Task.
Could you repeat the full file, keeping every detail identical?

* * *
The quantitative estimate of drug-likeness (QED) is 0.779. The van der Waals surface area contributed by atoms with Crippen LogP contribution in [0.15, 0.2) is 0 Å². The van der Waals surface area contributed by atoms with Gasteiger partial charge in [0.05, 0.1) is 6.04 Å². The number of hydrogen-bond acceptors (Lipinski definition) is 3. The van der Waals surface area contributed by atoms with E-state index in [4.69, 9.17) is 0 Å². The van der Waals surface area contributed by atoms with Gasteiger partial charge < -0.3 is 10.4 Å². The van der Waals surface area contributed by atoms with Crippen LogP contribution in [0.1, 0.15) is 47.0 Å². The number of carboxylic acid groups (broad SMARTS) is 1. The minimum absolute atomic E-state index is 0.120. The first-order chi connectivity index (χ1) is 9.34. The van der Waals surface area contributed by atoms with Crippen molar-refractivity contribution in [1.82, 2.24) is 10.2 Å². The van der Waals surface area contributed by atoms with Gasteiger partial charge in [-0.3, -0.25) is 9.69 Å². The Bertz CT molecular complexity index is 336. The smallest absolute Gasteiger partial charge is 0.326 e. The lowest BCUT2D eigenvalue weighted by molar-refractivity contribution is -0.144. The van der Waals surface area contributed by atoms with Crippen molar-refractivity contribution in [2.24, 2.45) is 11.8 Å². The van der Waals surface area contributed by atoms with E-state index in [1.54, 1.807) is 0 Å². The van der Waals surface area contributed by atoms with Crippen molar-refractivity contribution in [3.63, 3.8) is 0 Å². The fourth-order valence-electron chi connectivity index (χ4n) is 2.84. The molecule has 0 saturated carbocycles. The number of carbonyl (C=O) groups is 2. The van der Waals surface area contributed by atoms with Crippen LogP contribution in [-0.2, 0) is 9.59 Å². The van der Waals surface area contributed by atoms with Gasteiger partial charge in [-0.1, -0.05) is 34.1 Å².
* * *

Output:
The quantitative estimate of drug-likeness (QED) is 0.779. The van der Waals surface area contributed by atoms with Crippen LogP contribution in [0.15, 0.2) is 0 Å². The van der Waals surface area contributed by atoms with Gasteiger partial charge in [0.05, 0.1) is 6.04 Å². The number of hydrogen-bond acceptors (Lipinski definition) is 3. The van der Waals surface area contributed by atoms with E-state index in [4.69, 9.17) is 0 Å². The van der Waals surface area contributed by atoms with Gasteiger partial charge < -0.3 is 10.4 Å². The van der Waals surface area contributed by atoms with Crippen LogP contribution in [0.1, 0.15) is 47.0 Å². The number of carboxylic acid groups (broad SMARTS) is 1. The minimum absolute atomic E-state index is 0.120. The first-order chi connectivity index (χ1) is 9.34. The van der Waals surface area contributed by atoms with Crippen molar-refractivity contribution in [1.82, 2.24) is 10.2 Å². The van der Waals surface area contributed by atoms with Gasteiger partial charge in [-0.3, -0.25) is 9.69 Å². The Bertz CT molecular complexity index is 336. The smallest absolute Gasteiger partial charge is 0.326 e. The lowest BCUT2D eigenvalue weighted by molar-refractivity contribution is -0.144. The van der Waals surface area contributed by atoms with Crippen molar-refractivity contribution in [2.24, 2.45) is 11.8 Å². The van der Waals surface area contributed by atoms with E-state index in [1.54, 1.807) is 0 Å². The van der Waals surface area contributed by atoms with Crippen molar-refractivity contribution in [3.63, 3.8) is 0 Å². The fourth-order valence-electron chi connectivity index (χ4n) is 2.84. The molecule has 0 saturated carbocycles. The number of carbonyl (C=O) groups is 2. The van der Waals surface area contributed by atoms with Crippen LogP contribution in [-0.2, 0) is 9.59 Å². The van der Waals surface area contributed by atoms with Gasteiger partial charge in [-0.1, -0.05) is 34.1 Å².